Is Love Something More?

A recent Time cover story swallows evolutionary psychology wholesale:

Losing our faculties over a matter like sex ought not to make much sense for a species like ours that relies on its wits. A savanna full of predators, after all, was not a place to get distracted. But the lure of losing our faculties is one of the things that makes sex thrilling–and one of the very things that keeps the species going. As far as your genes are concerned, your principal job while you’re alive is to conceive offspring, bring them to adulthood and then obligingly die so you don’t consume resources better spent on the young. Anything that encourages you to breed now and breed plenty gets that job done.

But mating and the rituals surrounding it make us come unhinged in other ways too, ones that are harder to explain by the mere babymaking imperative. There’s the transcendent sense of tenderness you feel toward a person who sparks your interest. There’s the sublime feeling of relief and reward when that interest is returned. … If human reproductive behavior is a complicated thing, part of the reason is that it’s designed to serve two clashing purposes. On the one hand, we’re driven to mate a lot. On the other hand, we want to mate well so that our offspring survive. …

Cultural customs that warn against sex on the first date may have emerged for such practical reasons as avoiding pregnancy or sexually transmitted diseases, but they’re also there for tactical reasons. Males or females who volunteer their babymaking services too freely may not be offering up very valuable genes. Those who seem more discerning are likelier to be holding a winning genetic hand–and are in a better position to demand one in return.  The elaborate ritual of dating is how this screening takes place. It’s when that process pays off–when you finally feel you’ve found the right person–that the true-love thrill hits, and studies of the brain with functional magnetic resonance imagers (fMRIs) show why it feels so good.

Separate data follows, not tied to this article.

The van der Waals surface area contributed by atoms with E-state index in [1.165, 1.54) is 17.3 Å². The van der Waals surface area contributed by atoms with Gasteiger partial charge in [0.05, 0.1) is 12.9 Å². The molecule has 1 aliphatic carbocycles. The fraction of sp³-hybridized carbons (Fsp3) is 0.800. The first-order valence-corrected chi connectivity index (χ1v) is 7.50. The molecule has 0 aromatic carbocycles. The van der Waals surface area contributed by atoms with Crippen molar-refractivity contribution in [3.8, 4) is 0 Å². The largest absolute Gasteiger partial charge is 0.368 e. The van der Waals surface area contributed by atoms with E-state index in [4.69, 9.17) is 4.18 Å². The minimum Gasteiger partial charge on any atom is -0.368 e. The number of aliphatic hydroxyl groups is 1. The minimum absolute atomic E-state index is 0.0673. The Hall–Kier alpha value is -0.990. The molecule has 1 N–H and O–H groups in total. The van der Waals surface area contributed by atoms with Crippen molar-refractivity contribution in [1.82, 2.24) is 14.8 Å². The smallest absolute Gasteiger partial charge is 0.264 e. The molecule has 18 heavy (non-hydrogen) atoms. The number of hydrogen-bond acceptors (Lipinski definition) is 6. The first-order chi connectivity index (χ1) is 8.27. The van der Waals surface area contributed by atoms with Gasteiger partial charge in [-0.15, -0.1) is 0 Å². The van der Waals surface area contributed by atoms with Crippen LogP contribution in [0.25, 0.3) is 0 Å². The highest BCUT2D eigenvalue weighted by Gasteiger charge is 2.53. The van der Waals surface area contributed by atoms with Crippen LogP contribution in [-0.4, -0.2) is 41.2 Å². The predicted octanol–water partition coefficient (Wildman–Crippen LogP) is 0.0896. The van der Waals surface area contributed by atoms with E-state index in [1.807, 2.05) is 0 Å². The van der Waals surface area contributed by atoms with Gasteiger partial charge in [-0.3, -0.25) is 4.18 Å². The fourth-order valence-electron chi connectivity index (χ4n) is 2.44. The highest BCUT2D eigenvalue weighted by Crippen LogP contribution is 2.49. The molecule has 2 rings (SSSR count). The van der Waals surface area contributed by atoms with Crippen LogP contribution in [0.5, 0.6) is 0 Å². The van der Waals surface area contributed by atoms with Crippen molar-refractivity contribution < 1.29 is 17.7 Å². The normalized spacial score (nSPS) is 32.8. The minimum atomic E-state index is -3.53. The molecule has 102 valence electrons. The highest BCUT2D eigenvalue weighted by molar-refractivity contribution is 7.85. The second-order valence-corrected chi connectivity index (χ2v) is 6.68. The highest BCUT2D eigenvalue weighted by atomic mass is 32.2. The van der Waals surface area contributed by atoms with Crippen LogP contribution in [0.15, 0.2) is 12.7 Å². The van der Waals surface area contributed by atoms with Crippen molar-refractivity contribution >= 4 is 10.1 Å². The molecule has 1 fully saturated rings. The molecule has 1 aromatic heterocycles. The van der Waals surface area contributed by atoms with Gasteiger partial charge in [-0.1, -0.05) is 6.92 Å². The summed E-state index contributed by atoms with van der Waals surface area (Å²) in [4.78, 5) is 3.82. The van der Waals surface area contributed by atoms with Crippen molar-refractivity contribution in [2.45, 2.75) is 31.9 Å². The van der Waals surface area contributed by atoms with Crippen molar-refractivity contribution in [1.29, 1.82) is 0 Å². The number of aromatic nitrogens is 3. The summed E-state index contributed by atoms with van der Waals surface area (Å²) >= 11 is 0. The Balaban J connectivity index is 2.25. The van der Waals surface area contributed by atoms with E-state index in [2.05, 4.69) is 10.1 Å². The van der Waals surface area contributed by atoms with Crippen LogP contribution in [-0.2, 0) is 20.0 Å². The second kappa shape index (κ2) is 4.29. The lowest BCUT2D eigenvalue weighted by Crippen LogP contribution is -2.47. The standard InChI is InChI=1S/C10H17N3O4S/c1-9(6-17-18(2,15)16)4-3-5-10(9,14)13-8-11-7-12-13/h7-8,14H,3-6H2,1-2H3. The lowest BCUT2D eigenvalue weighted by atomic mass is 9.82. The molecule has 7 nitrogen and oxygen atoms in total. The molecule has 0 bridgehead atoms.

But then the last paragraph retreats to delusion:

Survival of a species is a ruthless and reductionist matter, but if staying alive were truly all it was about, might we not have arrived at ways to do it without joy–as we could have developed language without literature, rhythm without song, movement without dance? Romance may be nothing more than reproductive filigree, a bit of decoration that makes us want to perpetuate the species and ensures that we do it right. But nothing could convince a person in love that there isn’t something more at work–and the fact is, none of us would want to be convinced. That’s a nut science may never fully crack.

Geez.  Me, over here, I’m convinced.  Joy, literature, song, and dance are just as easily explained as the other phenomena the article discusses. 

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